Friday, August 31, 2007

They're back.....

I was running a little late this morning, so it wasn't till 6:30 that I was walking down Fenway on my way to take the train to the gym and there they were. An army of SUV's, mini vans and station wagons. The students are back and anyone with an ounce of sense will avoid any retail outlet or tourist venue for the weekend.

I arrived in this city myself as a student, but this was back at the dawn of time, so things were a bit different. Generally speaking, once you were out of your parents house, you were on your own. Some people were getting a bit of financial assistance, or pieces of furniture from various basements, attics or garages and maybe a few bucks pocket money to tide them over the first few weeks. Now, anxious parents are buying out big box stores, purchasing condos, depleting the stocks of supermarkets and arranging everything short of au pairs for their college student offspring. Wide screen TV's? My friends were lucky if their parents relinquished the old rec room black and white set with a coat hanger for an antennae.

I can only assume that these parents intentions are the best, but I don't think they are doing their children any service. College used to be a rite of passage into adulthood. Now it seems more like an extension of day camp. Institutions of higher learning are viewed as high end baby sitting services and it is somehow the universities fault if their kids are not doing their work, making decent grades or are getting into trouble. Working at a school I am fortunate in that I have very little contact with the undergraduates. I hear stories though. There are parents that are calling on a weekly basis to make sure that their little darling is dressing warmly and that angelcakes special requirements are being met and that no one is doing anything to upset those delicate sensibilities.

It's not just the freshmen either. One friend at work told me about a couple of cases where graduating seniors had their parents go with them on job interviews to negotiate salaries! In one case, after the kid started, he got yelled at by his boss and his mother called his place of work the next day, very upset, because her little darlings feelings had been hurt! Isn't that just so special? I personally would have fired the kid on the spot. If he doesn't have the maturity to fight his own battles or at least keep his mother shut up, he has no place in the work force.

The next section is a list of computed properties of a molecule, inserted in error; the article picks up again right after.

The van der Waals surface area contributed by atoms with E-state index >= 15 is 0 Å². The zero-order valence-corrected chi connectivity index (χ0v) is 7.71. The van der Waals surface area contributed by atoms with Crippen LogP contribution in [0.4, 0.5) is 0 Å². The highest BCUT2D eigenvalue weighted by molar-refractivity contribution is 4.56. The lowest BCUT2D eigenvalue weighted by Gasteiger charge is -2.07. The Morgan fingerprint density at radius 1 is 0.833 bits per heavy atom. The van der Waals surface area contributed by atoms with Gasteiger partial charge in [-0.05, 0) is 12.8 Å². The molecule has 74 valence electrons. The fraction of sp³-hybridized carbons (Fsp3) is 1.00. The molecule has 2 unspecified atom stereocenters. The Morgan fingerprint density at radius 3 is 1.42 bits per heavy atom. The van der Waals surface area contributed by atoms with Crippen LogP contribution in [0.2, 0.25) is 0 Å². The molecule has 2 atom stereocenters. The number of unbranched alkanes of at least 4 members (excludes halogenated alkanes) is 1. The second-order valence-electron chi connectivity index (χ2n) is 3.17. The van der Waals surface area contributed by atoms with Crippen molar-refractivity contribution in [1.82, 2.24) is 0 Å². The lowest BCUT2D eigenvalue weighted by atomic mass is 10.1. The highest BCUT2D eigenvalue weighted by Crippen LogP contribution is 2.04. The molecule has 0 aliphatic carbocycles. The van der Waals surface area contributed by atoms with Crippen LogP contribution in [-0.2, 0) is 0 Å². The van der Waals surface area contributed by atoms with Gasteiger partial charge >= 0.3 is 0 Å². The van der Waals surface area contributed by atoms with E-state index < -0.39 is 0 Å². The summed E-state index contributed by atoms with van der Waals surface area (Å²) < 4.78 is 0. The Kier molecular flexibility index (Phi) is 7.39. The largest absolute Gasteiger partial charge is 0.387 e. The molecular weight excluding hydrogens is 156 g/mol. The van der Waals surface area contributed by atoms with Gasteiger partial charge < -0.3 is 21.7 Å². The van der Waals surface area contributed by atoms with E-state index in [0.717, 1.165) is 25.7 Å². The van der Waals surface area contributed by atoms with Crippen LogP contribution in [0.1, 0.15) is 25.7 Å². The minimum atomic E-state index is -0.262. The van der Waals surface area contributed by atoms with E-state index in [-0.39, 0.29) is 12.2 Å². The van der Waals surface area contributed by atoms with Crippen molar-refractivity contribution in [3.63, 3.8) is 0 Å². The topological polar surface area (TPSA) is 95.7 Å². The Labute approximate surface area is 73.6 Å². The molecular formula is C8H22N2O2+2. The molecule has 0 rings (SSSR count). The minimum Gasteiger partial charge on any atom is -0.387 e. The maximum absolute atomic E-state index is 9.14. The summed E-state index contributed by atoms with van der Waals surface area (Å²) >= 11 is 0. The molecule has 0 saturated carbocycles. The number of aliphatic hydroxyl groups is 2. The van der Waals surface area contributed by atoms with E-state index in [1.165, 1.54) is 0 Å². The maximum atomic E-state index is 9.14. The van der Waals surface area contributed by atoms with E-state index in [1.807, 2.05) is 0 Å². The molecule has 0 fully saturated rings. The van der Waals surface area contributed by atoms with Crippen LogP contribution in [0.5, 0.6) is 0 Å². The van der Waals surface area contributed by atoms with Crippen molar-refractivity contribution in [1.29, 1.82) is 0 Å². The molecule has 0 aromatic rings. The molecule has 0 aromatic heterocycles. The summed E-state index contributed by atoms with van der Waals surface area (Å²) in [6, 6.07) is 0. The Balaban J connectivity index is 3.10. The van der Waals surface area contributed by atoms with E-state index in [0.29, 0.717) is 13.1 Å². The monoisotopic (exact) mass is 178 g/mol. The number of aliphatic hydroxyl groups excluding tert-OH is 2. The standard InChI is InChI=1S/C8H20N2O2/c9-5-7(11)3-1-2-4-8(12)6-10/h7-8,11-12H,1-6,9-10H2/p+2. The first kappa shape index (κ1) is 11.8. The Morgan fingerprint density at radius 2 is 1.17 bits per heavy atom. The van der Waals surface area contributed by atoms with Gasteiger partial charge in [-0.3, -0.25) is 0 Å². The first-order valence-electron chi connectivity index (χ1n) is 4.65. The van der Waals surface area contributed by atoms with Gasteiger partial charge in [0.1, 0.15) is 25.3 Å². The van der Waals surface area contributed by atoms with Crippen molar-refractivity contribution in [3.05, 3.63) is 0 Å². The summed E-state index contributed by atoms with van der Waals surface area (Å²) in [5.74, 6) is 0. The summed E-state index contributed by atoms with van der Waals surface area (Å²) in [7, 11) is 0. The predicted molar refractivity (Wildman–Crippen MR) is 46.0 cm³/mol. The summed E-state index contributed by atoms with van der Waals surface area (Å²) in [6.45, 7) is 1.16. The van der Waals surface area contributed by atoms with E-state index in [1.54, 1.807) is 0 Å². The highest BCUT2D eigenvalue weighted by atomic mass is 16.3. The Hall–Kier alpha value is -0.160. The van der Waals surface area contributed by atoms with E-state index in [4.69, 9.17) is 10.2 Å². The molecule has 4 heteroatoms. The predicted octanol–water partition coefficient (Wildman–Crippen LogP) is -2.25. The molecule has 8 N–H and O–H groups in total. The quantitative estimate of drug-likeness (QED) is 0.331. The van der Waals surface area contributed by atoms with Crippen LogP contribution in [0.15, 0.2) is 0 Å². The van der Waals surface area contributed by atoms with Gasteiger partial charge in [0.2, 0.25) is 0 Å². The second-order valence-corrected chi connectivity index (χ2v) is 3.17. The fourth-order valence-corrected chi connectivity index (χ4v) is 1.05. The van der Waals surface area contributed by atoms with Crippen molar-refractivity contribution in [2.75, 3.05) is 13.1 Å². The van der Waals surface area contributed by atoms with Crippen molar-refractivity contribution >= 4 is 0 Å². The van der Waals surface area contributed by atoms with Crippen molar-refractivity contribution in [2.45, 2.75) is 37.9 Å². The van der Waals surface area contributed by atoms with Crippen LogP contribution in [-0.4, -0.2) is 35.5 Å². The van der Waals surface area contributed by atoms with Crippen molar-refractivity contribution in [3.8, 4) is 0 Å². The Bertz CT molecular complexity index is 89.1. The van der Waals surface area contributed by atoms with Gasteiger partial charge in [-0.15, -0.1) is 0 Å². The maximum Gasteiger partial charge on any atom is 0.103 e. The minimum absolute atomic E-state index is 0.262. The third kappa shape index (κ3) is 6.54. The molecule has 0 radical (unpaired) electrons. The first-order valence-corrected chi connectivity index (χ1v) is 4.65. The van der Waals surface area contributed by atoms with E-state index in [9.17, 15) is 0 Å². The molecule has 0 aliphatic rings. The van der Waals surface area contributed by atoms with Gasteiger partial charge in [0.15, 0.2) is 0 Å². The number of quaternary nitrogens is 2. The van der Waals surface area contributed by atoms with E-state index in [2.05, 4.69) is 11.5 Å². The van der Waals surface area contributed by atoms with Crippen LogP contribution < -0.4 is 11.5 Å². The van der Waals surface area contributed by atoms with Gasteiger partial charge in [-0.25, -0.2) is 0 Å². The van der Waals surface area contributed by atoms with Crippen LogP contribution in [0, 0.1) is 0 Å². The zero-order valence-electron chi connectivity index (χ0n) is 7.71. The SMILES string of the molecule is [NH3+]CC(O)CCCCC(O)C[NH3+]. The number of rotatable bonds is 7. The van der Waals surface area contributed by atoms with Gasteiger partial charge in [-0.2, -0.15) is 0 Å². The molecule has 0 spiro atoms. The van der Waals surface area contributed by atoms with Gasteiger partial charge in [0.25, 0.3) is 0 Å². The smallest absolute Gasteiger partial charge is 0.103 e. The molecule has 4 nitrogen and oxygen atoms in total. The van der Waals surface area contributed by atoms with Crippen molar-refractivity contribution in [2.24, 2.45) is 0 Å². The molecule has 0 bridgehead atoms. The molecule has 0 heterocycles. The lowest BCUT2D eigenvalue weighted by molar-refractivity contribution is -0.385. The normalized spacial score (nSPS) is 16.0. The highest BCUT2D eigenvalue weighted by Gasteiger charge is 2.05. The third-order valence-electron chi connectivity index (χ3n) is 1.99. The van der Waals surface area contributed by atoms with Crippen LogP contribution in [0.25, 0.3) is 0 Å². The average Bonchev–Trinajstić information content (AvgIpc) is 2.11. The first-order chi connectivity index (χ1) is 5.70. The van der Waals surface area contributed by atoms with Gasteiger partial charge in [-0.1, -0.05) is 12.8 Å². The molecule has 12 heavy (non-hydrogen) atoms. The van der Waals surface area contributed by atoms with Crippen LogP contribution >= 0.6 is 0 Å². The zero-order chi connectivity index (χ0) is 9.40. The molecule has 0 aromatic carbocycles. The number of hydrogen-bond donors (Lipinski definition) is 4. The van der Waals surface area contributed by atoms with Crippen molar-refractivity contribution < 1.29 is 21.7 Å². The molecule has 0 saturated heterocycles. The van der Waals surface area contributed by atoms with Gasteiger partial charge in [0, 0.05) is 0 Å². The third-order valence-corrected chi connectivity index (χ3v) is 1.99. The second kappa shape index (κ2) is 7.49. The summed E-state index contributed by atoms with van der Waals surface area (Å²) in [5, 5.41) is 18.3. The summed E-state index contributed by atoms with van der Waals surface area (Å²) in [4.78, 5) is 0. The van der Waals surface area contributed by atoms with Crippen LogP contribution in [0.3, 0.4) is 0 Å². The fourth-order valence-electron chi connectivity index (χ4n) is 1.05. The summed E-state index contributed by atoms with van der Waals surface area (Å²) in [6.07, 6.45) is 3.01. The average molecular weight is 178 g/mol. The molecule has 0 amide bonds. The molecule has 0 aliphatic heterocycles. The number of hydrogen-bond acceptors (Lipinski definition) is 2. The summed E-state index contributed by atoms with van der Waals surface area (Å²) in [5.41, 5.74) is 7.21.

Parents need to back off. Cut the umbilical. Push the kids out of the nest. Choose your metaphor. We wonder why the country is in the shape it's in? Maybe it's because we have decided that no one is capable of taking care of themselves and that it is the responsibility of education and employers to continue to hold the hands of peoples adult children. Does infantilizing young adults improve their ability to cope with the real world? More importantly what are these parents thinking?

Speaking as a middle aged man with a mother who still persists in trying to dictate to him, I can say that having a meddling parent is not even remotely helpful. The only lesson I took away from it was that when my daughter went off on her own I adopted a noninterference policy that has held me in good stead for the past several years. The daughters mistakes were hers to make and if it was painful to witness, it was also a bit gratifying to watch as she mustered up the maturity and courage to deal with her own problems and to feel as though I had played some small part in helping shape her ability to function as an adult. Of course, I am with rather limited means, so there has been very little I could do to smooth the path, but I didn't feel the need to call up her bosses and tell them to stop being meanies when my little angel was having troubles at work either.

So, all of these really special college kids are once again invading our fair city. They will congest the sidewalks, be rude and feckless and feel as though it is their right to behave as badly as they choose. That, yes as a matter of fact they do own the sidewalk and the amenities, that they have been assured by their doting parents that they are indeed entitled to do exactly as they please, that it is wrong for others to behave in exactly the same way if that will upset these little prodigies and everyone really should get out of their way and let them do what they want or they will throw a tantrum.

The first few weeks are always the worst, then classes and the New England winter weather drives them indoors and they are somewhat less underfoot. Oh well, there is always Memorial Day and the grand exodus to look forward to.